Scratch Your Own Ears

In 2006, I adopted my dog, Hank.  He was a 3 month-old border collie mutt that was a brownish blackish puffball with big eyes and a calm demeanor.  He looked more like a toy than an animal.  I used to walk him down the streets of Chicago, and he would stop traffic.  I remember being late to meetings because so many strangers wanted to pet my puppy.

As he grew, he became far more intelligent, playful, and even empathetic.  But as a full-sized dog, strangers didn't want to pet him anymore.  I remember him being confused when we would pass people on the sidewalk, and zero ear scratches were given.

(I learned then that canine depression is a real thing.)

Anyway, I often think of Hank's confusion and how it resonates with me.  This week was my birthday, which just happens to fall 2 days after my 4 year-old daughter's birthday.  As you might expect, we had a giant party for my kid: I got her a piñata, presents, and I even made a 6-layer rainbow cake.  For me?  Well we ordered a pizza so I didn't have to cook.  

Happy birthday to me.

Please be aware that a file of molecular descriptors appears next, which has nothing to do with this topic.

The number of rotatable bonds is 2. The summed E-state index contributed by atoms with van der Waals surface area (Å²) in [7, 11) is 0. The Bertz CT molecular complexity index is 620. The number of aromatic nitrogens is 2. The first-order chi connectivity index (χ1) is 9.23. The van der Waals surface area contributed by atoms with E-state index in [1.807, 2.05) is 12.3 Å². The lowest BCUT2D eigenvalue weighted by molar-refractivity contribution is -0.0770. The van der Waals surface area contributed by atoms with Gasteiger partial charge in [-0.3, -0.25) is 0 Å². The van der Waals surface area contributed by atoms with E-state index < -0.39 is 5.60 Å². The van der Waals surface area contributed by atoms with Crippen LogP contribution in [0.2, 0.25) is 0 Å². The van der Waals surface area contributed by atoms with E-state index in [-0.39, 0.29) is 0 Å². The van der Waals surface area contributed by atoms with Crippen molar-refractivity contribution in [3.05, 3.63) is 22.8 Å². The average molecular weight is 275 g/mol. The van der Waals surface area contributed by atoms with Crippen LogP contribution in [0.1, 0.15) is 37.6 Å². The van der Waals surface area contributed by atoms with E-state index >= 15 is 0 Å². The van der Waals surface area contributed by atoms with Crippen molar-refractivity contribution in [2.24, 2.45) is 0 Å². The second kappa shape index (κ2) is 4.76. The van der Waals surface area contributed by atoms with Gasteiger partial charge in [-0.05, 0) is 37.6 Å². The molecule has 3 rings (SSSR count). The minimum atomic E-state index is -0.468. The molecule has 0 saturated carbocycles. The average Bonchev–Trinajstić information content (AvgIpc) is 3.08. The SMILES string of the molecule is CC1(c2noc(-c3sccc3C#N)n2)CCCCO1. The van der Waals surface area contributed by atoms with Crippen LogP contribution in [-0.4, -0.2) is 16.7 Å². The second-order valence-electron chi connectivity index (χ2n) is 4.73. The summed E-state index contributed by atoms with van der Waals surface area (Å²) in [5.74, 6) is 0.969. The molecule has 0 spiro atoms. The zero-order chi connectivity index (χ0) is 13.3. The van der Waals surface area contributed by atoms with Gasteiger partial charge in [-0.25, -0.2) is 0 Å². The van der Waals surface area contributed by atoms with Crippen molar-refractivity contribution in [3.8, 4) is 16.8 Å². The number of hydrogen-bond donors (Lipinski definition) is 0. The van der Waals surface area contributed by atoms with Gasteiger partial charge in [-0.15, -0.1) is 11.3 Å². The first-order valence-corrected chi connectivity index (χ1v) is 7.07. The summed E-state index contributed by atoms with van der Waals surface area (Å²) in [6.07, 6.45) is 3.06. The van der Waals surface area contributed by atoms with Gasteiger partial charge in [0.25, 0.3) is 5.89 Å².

And don't get me wrong.  I wasn't expecting more, and I tried to enjoy my day.  But it got me thinking about how much energy and attention goes to the young--who will barely remember things like birthdays--and how that attention fades as we age.  We get used to the idea that we're less relevant the older we get. The phenomenon seems to run rampant in several walks of life: I once had a talent agent in Nashville tell me I couldn't 'make it' as a recording artist past the age of 30.

Apparently--in Nashville--one's outward appearance affects their singing abilities.

Reader, I'm not sure what causes us to find youth adorable and age unremarkable.  As far as I can tell, the older we get, the more interesting we become.  Our personalities are defined.  Our character is honed.  Our experiences are richer and our emotions are tempered.  Do we need a people to fawn over us to make us feel special?  Absolutely not.  But should we will remember to continue to care for ourselves more as we receive less care from others?  

Absolutely.

I leave you with a picture of this absurd cake I made for me daughter.  I threw her one heck of a party, because she's young, and she needs it.  Tonight, I'm booking myself a songwriting retreat, because I'm old, and I need it.  When the world stops scratching your ears, you gotta learn to scratch em yourself.  I'll see you next Monday. -Em

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